Today, for the second time, our office was completely and utterly without coffee. Now, despite an entirely new Keurig dispenser that has chrome and glowing blue lights and looks like a possessed robot, we have caffeination failure. So, while the first failure was a rallying point for all of us here at the Oven Glove of Technology due to an old machine that obviously could be scientifically improved upon, this new devil is much mroe shaming. Technology has failed us.
Coffee is an art. Who but foolish man would think to take a bean, let it sit around for awhile in the sun, burn it, crush it up, add boiling water to it, and serve the resulting brown stuff as a drink? It is an art with an advanced set of tools and implements, full of variety, floavor, and change. The K-cups and instant powders of more recent years are just another permutation of this art, perhaps more ‘pop’ than classical, but still in the same category. When you’re throwing art and technology together, sometimes one of them fails.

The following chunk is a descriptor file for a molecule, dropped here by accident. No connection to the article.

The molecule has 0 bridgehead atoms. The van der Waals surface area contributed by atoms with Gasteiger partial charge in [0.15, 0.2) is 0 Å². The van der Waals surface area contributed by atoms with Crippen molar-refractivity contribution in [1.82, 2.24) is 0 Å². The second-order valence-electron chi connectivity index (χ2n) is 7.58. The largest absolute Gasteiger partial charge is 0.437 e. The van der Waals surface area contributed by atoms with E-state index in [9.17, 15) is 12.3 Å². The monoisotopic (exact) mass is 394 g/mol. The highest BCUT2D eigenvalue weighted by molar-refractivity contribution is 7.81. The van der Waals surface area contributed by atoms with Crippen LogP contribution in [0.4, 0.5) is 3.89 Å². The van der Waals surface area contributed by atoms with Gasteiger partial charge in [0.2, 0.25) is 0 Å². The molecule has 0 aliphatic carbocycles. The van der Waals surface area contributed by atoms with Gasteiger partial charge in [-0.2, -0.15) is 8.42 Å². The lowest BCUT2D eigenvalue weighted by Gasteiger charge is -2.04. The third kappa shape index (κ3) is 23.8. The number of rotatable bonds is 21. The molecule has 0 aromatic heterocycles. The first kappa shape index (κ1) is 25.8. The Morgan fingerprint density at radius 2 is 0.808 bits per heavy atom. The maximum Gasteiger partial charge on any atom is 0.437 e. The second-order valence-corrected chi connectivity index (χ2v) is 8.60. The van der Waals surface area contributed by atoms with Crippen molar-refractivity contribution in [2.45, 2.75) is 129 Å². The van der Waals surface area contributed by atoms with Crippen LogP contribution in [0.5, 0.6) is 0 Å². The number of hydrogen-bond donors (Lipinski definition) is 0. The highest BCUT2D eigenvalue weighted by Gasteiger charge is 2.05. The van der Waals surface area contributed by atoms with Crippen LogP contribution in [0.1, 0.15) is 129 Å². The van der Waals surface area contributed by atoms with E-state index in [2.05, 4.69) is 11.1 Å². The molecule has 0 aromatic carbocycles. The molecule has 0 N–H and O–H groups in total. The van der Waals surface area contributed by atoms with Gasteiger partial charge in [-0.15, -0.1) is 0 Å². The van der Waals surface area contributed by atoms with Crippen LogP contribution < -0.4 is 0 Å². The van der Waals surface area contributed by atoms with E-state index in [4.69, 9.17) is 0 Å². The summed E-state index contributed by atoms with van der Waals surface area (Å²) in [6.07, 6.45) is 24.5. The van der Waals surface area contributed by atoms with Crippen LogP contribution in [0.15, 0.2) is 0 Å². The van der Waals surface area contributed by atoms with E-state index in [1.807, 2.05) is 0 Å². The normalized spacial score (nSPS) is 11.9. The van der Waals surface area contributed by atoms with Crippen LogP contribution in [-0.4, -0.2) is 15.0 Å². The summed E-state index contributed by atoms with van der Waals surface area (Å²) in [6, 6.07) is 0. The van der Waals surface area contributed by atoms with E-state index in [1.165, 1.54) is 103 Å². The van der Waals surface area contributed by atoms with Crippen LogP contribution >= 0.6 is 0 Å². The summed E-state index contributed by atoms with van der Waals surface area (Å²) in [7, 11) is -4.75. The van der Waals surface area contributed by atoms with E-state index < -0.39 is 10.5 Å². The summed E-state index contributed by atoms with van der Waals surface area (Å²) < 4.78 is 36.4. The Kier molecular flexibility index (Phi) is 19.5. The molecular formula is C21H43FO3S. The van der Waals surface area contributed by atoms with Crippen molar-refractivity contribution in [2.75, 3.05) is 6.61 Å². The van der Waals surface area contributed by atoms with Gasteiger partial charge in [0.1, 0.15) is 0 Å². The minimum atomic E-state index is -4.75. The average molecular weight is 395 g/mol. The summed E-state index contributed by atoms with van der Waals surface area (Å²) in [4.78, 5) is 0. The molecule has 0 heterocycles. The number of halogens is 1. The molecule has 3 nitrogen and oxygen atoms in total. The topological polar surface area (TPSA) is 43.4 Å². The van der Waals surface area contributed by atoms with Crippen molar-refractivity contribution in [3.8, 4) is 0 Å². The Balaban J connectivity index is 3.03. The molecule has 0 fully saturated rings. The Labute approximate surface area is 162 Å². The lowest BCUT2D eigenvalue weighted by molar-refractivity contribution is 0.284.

Take our good friend Leo, the Renaissance man. He was an artist, a student, an observer of life. As such, he noted many natural phenomena that had escaped the notice of others. He delved into the world around him, explored it, and engineered to adapt to it. We remember him for this flexibility of mind, and praise him for it. Yet most of what we know him for are the works he never completed – the bronze horse, Il Cavallo, or the Golden Horn bridge, or the helicopters and hang gliders he modelled that worked, more or less. His principles were sound. The things he envisioned could be built. But his follow-through, when coupled with the political climate of the time, was limited.
So what does that mean for our office and Keurig? Should we penalize them for the failure of their fancy-pants machines? Should we give them the opportunity to follow through and get it right? Or are such ‘convenience’ inventions merely attempts that are doomed to fail, or inherently less worthy than others?